Stockton Springs Community Library

Stockton Springs Community Library will host the fourth annual Great Event on Saturday, Sept. 7, from 9 a.m. to 2 p.m. The grounds of the library and Town Office will once again be filled with a giant yard sale, barbecue, bake sale, strawberry shortcake, homemade doughnuts, children’s activities, games, face painting, and much more!

There are still a few spaces available in the yard sale. If you’d like to rent a space at the Great Event giant yard sale, you should come to the library soon during open hours. To reserve your space, you must fill out an application and pay in advance, either by check or cash. Spaces are approximately 10 feet by 15 feet. Cost is $35.

You may bring your own table or you can rent a table for an extra $5. Organizations and crafters are also welcome to rent space in the giant yard sale. The Great Event will happen rain or shine. For more information, call 567-4147.

In honor of Basil Staples, the bottle wagon in front of the library now bears the sign "Basil's Bottle Wagon." The sign was painted by Paulina Joyce of Stockton Springs.

Town Office

Trash should be curbside by 7 a.m. Pickup occurs every Friday. If trash pickup day falls on a holiday, pickup will be the next day or Saturday. Bags/containers must weigh no more than 40 lbs. and must have a trash sticker on each container or bag. Empty ink cartridges, eye glasses, cell phones, and small batteries (AA, AAA, D, etc.) are accepted at the Town Office during normal business hours, just inside the door, on the right.

There are two yearly debris pickup days — third Saturday in October for metals and third Saturday in April for wood. Check the town website closer to the dates for more information at stocktonsprings.org or call 567-3404. If you think the state of Maine did a half-hearted job on Main Street and Cape Jellison Road with the paving, perhaps you should contact your state representative to ask for a better job of it.

Coastal Mountains Land Trust

Back by popular demand, Coastal Mountains Land Trust will host Kites and Ice Cream at the Beech Hill Preserve on Saturday, Sept. 7, from 1 to 4 p.m. This fun event is free and open to the public, but preregistration is required.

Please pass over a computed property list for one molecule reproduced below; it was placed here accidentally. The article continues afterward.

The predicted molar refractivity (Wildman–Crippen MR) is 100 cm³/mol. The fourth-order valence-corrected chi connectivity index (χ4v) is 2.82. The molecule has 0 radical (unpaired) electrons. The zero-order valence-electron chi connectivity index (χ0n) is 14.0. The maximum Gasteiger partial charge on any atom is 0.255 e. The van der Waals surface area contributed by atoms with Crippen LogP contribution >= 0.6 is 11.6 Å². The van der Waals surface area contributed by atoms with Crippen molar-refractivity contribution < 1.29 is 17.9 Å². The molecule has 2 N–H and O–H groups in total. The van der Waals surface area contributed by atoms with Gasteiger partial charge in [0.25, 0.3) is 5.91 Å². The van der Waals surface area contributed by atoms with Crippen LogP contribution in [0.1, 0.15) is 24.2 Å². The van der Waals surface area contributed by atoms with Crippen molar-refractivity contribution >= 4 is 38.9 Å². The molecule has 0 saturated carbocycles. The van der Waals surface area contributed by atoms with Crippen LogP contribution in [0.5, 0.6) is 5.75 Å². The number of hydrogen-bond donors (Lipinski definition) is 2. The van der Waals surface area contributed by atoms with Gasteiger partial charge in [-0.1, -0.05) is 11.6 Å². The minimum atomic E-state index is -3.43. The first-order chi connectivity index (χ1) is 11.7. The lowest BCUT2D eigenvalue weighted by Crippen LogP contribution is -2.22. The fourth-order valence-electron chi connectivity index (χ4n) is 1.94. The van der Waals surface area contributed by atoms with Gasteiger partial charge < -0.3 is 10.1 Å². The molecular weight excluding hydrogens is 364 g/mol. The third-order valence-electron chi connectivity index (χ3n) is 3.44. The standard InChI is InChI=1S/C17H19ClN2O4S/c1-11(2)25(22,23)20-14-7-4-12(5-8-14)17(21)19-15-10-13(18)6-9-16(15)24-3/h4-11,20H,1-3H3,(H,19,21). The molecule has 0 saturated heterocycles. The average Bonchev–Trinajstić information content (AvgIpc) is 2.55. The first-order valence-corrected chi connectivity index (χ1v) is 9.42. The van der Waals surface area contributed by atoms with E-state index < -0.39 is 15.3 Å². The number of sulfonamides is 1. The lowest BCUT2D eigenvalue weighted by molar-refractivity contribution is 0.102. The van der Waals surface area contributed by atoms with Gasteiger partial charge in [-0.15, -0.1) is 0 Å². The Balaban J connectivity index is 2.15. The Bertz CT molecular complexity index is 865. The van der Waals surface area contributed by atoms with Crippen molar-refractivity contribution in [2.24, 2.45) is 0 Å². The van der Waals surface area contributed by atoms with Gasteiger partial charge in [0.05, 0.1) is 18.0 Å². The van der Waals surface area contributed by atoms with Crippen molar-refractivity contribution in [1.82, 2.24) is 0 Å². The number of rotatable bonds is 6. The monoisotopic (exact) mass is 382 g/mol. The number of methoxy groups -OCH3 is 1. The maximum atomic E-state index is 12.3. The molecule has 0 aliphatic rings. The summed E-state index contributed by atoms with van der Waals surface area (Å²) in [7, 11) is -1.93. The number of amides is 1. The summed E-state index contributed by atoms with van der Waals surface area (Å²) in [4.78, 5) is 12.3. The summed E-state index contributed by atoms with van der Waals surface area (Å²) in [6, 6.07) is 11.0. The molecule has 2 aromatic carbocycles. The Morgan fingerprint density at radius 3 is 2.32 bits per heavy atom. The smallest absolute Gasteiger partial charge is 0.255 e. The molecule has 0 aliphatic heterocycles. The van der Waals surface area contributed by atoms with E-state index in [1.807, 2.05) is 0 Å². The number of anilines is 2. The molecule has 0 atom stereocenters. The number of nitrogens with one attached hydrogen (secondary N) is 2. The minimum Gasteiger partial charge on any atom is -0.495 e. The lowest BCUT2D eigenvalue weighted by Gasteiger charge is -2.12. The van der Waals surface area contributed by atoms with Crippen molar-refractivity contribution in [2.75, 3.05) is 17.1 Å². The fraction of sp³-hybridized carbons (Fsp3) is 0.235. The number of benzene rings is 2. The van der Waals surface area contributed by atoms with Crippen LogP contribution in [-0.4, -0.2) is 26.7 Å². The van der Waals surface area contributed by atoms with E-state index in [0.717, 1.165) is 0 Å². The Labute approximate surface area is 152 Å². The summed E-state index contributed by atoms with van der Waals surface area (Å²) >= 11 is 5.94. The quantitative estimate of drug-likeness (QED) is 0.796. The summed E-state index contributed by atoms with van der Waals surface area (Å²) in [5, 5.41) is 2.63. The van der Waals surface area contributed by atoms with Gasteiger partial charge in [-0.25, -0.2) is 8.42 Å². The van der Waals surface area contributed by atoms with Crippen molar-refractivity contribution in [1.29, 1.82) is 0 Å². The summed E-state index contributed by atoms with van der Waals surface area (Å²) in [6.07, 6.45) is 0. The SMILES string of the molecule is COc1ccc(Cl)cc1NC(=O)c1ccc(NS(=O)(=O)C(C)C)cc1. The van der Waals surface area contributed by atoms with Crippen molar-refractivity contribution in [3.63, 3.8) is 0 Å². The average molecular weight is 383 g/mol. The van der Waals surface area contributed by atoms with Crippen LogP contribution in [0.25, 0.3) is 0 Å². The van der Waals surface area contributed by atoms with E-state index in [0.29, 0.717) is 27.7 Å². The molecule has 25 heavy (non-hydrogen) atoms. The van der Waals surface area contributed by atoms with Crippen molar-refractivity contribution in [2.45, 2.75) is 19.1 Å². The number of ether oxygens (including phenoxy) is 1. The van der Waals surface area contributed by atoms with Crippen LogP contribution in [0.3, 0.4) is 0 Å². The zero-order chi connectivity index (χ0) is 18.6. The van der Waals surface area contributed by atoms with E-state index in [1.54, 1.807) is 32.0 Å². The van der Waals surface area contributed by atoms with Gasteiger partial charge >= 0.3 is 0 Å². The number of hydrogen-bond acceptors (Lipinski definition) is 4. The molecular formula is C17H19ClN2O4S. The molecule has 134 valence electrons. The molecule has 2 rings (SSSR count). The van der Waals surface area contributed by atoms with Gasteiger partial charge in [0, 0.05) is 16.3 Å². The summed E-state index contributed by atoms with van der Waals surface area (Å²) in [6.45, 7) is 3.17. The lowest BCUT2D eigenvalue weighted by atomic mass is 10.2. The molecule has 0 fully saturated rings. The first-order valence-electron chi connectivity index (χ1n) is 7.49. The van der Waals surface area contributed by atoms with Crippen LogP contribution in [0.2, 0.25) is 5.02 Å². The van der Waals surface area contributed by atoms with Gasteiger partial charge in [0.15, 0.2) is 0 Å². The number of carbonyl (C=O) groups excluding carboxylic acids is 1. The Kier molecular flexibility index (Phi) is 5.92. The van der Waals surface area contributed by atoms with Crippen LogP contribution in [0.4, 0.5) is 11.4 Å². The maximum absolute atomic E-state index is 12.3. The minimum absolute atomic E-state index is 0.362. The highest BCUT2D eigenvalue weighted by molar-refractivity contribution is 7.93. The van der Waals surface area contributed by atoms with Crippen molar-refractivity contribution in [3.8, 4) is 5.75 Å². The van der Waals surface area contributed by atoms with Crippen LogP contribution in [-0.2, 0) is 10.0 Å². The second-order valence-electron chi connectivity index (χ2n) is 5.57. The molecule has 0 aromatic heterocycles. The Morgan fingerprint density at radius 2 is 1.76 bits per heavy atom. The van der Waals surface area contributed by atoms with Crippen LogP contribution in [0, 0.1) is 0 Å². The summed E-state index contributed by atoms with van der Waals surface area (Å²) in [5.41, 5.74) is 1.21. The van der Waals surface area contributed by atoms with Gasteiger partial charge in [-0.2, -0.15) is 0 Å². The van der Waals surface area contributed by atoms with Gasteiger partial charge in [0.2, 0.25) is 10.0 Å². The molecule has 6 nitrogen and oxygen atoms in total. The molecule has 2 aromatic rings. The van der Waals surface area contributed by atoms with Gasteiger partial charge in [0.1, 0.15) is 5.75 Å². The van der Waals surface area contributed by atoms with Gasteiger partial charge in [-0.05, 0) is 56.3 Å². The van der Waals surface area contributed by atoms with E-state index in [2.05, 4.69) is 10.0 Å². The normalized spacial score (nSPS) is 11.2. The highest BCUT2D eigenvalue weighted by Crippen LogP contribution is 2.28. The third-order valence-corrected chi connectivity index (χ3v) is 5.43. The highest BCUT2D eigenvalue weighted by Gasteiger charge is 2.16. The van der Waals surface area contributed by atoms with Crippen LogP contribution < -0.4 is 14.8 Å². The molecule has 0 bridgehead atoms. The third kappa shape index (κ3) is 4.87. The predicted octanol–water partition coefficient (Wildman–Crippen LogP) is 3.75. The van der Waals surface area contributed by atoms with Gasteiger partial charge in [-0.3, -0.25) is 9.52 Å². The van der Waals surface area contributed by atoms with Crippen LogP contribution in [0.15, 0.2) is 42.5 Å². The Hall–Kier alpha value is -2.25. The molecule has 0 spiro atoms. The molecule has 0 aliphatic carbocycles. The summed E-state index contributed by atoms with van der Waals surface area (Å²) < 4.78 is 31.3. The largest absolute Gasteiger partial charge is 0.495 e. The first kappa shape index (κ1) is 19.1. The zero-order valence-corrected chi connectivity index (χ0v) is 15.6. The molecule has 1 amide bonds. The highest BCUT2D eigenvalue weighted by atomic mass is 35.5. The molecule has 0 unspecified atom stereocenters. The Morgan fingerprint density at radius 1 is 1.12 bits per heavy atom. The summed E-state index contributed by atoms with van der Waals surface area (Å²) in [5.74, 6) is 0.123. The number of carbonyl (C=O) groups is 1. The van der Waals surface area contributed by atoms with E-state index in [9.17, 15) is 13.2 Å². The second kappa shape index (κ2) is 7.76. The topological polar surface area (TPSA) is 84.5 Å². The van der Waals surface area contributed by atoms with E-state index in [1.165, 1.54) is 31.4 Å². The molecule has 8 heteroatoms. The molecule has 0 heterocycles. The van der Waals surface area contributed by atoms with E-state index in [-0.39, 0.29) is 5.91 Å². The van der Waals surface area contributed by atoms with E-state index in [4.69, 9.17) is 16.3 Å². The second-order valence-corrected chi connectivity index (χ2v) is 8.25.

Free kites will be provided to registered children, along with a coupon for a complimentary ice cream cone (ice cream will also be for sale for all of you big kids). Please leave your pets at home for this child-focused day of fun.

To register your child, please email info@coastalmountains.org. An adult must accompany participating children at all times.

More work has also been done recently at the Main Stream Preserve trail in Stockton Springs so if you haven't been there, try it out for a pleasant walk in the woods.

The Lewiston Evening Journal reported on Saturday, Nov. 8, 1924, the "Stockton Springs Docks and Store Houses and four-masted schooner burned." A subhead reported the "Loss Close to Half Million — One of the Piers destroyed was Among Largest in World — Large Quantity of Lumber Lost."

The docks were owned by the Bangor and Aroostook Railroad and were developed, according to the newspaper, in 1904-05. The article stated that fire apparatus from Belfast, Bangor and Searsport fought the blaze with several hundred volunteer firefighters. It reported that a coal barge was saved but a four-masted schooner loading lumber went aground while being hauled into the bay and caught fire.

The article also reported that the docks had had little use recently and that the largest dock was in the process of being dismantled. So today, over a hundred years later, you can still see pieces of wood that formed the docks along the shore. Now it is an active lobstering and pleasure boating harbor with docks, picnic tables, benches and a yacht club, and an asset to the town.

August is winding down and thoughts turn to school starting. Snowbirds are contemplating returning south to their endless summer.

I was driving down Cape Jellison Road just before Docks Road one morning last week and came across a large doe standing in the middle of the road, with a second one in the woods. The doe gave me a look and then vanished into the trees. As I have hit two deer in my lifetime, I did not want to hit another and proceeded with care.

The harbor is still busy with boat traffic and the Yankee making trips with town people and tourists alike. This week I saw the seal creating a wake as it fished for food. It has been a crazy week with rainstorms and sunshine, rainbows, and some beautiful sunsets. But the rain is great for the vegetable and flower gardens.

My string beans are in and plenty of tomatoes. It always seems to me that the end of August brings just a few days of coolness so people think thoughts of fall. Then the temperatures go back up in September, making it a beautiful month here in Maine.

Thought for the week: "Time is nature's way of keeping everything from happening at once." — John Archibald Wheeler.